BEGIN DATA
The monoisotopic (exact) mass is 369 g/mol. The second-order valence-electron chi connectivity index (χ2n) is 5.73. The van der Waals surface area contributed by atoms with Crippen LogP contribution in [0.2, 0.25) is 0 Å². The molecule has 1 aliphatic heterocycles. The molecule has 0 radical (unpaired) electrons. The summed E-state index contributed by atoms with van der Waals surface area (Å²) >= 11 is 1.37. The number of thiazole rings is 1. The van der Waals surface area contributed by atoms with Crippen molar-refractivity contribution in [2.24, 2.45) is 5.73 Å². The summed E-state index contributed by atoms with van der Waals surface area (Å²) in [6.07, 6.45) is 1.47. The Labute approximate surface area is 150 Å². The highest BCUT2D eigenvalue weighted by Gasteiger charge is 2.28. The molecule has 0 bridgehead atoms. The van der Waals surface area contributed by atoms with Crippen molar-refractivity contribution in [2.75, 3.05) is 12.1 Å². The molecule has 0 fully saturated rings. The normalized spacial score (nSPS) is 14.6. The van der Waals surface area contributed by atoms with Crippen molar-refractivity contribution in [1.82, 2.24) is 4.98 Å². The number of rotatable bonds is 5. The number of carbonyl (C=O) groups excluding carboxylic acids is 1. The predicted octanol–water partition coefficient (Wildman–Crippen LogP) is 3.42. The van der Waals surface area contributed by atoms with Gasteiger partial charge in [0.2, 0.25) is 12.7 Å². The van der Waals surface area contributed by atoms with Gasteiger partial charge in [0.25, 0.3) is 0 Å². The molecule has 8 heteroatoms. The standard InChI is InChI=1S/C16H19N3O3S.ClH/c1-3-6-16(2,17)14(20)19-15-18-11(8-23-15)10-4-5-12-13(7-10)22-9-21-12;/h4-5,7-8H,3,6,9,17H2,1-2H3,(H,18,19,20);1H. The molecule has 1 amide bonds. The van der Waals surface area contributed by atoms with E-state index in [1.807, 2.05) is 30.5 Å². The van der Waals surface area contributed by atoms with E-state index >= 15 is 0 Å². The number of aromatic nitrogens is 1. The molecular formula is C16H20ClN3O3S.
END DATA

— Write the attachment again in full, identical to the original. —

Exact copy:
The monoisotopic (exact) mass is 369 g/mol. The second-order valence-electron chi connectivity index (χ2n) is 5.73. The van der Waals surface area contributed by atoms with Crippen LogP contribution in [0.2, 0.25) is 0 Å². The molecule has 1 aliphatic heterocycles. The molecule has 0 radical (unpaired) electrons. The summed E-state index contributed by atoms with van der Waals surface area (Å²) >= 11 is 1.37. The number of thiazole rings is 1. The van der Waals surface area contributed by atoms with Crippen molar-refractivity contribution in [2.24, 2.45) is 5.73 Å². The summed E-state index contributed by atoms with van der Waals surface area (Å²) in [6.07, 6.45) is 1.47. The Labute approximate surface area is 150 Å². The highest BCUT2D eigenvalue weighted by Gasteiger charge is 2.28. The molecule has 0 bridgehead atoms. The van der Waals surface area contributed by atoms with Crippen molar-refractivity contribution in [2.75, 3.05) is 12.1 Å². The molecule has 0 fully saturated rings. The normalized spacial score (nSPS) is 14.6. The van der Waals surface area contributed by atoms with Crippen molar-refractivity contribution in [1.82, 2.24) is 4.98 Å². The number of rotatable bonds is 5. The number of carbonyl (C=O) groups excluding carboxylic acids is 1. The predicted octanol–water partition coefficient (Wildman–Crippen LogP) is 3.42. The van der Waals surface area contributed by atoms with Gasteiger partial charge in [0.2, 0.25) is 12.7 Å². The van der Waals surface area contributed by atoms with Gasteiger partial charge in [0.25, 0.3) is 0 Å². The molecule has 8 heteroatoms. The standard InChI is InChI=1S/C16H19N3O3S.ClH/c1-3-6-16(2,17)14(20)19-15-18-11(8-23-15)10-4-5-12-13(7-10)22-9-21-12;/h4-5,7-8H,3,6,9,17H2,1-2H3,(H,18,19,20);1H. The molecule has 1 amide bonds. The van der Waals surface area contributed by atoms with E-state index in [1.807, 2.05) is 30.5 Å². The van der Waals surface area contributed by atoms with E-state index >= 15 is 0 Å². The number of aromatic nitrogens is 1. The molecular formula is C16H20ClN3O3S.